What is it?

A new way of servicing our ever-increasing demand for tuna.

Kindai Tuna is a specific farm-raised fish grown in Japan in an effort to provide a more sustainable and less environmentally-intrusive fish to the market. This is the only practical solution in maintaining the sustainability of the wild Bluefin Tuna population in the world. As widely known, wild Bluefin Tunas are on World Wildlife Fund’s list of species in danger of extinction. The groundbreaking techniques used for raising Kindai Tuna is the answer to continuing to service demand.

 

Where does it come from?

Plummeting wild populations of Bluefin Tuna meant the industry needed to change.

With wild Bluefin Tuna on the verge of extinction, Japan’s Kinki University put their efforts in a new form of farming this desired fish. Scientists were able to breed tuna through hatched eggs, rather than trapping juvenile fish from the ocean like other farming practices which ultimately provides zero benefit to the depleting natural population.

Through the development of a brood stock and creating an atmosphere for optimal spawning, the University has made strides toward a sustainable solution for the industry.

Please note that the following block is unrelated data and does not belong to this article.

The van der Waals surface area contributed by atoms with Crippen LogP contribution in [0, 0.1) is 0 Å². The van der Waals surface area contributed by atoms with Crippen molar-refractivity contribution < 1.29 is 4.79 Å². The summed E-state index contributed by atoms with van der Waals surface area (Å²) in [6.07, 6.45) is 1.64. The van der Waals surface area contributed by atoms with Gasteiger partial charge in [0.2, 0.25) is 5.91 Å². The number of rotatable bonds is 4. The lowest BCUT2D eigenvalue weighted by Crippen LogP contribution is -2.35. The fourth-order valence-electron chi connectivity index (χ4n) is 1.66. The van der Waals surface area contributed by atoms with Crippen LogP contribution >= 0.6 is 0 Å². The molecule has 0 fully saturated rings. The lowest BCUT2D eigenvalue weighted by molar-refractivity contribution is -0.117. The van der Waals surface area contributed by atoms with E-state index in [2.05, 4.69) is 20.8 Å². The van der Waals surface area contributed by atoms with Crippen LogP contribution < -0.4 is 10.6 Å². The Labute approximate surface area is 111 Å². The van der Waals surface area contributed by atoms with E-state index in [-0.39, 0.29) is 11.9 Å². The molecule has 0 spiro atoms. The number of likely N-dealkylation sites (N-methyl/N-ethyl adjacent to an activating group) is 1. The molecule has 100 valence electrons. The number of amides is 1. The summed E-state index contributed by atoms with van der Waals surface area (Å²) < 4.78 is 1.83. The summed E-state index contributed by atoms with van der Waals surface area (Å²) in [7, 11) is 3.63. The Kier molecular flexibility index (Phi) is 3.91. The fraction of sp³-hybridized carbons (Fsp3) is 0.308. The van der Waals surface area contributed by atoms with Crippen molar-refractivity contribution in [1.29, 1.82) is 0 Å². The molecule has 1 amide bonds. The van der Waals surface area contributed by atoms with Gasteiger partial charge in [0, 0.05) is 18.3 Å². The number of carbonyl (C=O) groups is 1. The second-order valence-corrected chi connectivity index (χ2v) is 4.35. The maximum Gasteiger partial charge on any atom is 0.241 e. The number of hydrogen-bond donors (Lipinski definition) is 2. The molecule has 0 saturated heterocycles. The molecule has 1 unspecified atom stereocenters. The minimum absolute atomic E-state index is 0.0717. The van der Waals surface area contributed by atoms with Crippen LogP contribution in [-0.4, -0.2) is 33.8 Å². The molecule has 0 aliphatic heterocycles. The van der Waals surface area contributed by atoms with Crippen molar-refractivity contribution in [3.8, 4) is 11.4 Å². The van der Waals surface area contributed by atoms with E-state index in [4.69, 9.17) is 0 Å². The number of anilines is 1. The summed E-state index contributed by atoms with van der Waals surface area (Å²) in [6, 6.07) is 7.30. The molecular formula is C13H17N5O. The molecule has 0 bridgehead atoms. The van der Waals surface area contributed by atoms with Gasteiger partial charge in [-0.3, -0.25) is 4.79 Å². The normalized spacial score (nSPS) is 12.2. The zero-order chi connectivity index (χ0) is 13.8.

What are the benefits?

Low population-density, no drug enhancements and lower levels of mercury.

Much like the taste benefits of free-range chickens, Kindai tuna is of higher quality and better taste profile than other farmed fish because of the low-density population farming methods. This also allows the University to avoid growth-enhancing drugs in order to produce fish as large as 200lbs.

In addition, Kindai Tuna has been proven to contain lower levels of mercury than wild and traditionally-farmed Bluefin Tunas. This is accomplished through:

  1. Using feed sources consisting of younger fish, a practice not followed by other farming techniques - younger fish naturally have lower mercury contamination levels than older fish who have been exposed for longer periods of time.

  2. The Kindai technique allows for the fish population to require a lower-calorie diet than wild tuna - they do not exert additional energy needed by wild tuna to fuel constant swimming in the search for food and for the avoidance of predators.

 

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